Wednesday, May 14, 2014

Wolverine Bros. Freight & Storage (Conway Sax) by Steve Ulfelder

I await each Conway Sax novel eagerly. Not only because I love the character but also because the writing improves with every new book. And by that I don't just mean the plotting or the pacing but also the rhythm of the writing. I am fascinated with the spare, effective prose. You can't really compare it to the overly short style of James Elroy or the leave-out-the-parts-people-skip style of Elmore Leonard or Robert B. Parker. It's more like an incredible merger of those styles, infused with some James Lee Burke darkness. The start of each sentence, the way the paragraphs are structured... It's all brilliantly used to get the story across, to get Conway's feeling across. Steve Ulfelder surprises me every time, each novel better than the one that came before.
After his dangerous adventures in the last novel Conway Sax, mechanic and fixer for his AA buddies, is out on his one, having fallen out with his wife. That gives him an extra, hardboiled edge that was tempered a bit before by his marriage. He's more agressive then ever, more open to using force to help out or avenge his friends.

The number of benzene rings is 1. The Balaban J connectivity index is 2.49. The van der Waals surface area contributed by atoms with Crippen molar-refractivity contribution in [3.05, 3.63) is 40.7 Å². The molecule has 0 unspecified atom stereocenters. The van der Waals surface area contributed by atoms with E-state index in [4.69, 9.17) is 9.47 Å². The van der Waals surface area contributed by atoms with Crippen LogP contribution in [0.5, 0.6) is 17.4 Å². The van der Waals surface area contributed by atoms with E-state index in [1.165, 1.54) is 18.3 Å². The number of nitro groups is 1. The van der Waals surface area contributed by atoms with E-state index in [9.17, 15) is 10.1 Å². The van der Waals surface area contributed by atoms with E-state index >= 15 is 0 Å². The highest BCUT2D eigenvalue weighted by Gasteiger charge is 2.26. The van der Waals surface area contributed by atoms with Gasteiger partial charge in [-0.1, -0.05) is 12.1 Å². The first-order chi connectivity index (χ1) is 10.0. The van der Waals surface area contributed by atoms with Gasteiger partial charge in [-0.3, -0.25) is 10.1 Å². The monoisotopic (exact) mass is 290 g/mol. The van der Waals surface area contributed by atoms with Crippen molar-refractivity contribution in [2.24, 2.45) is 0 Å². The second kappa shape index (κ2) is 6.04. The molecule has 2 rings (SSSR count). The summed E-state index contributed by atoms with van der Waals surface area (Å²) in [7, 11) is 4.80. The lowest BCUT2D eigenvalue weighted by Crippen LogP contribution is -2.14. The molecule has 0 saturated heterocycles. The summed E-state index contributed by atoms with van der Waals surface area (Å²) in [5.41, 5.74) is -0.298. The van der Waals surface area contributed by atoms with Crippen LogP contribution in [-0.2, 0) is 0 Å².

He manages to rescue the son of a friend who's in his AA group from a few thugs in LA. When he gets back home the friend is killed by a sniper, starting Conway's search for her killer. That gets him into conflict with some dangerous baddies such as the cool-named Lobo Soto. He finds betrayal on every corner and gets caught in a deadly trap. In fact, this deadly trap went well with Conway's nickame as the "Batman of alkies". Conway has the coolness of a superhero but is still very real and believable, not a crackshot or master detective but a tough guy who's just been through so much he's able to do the things we're not tough enough to do.
It seems inevitable we have my favorite novel of the year here already.

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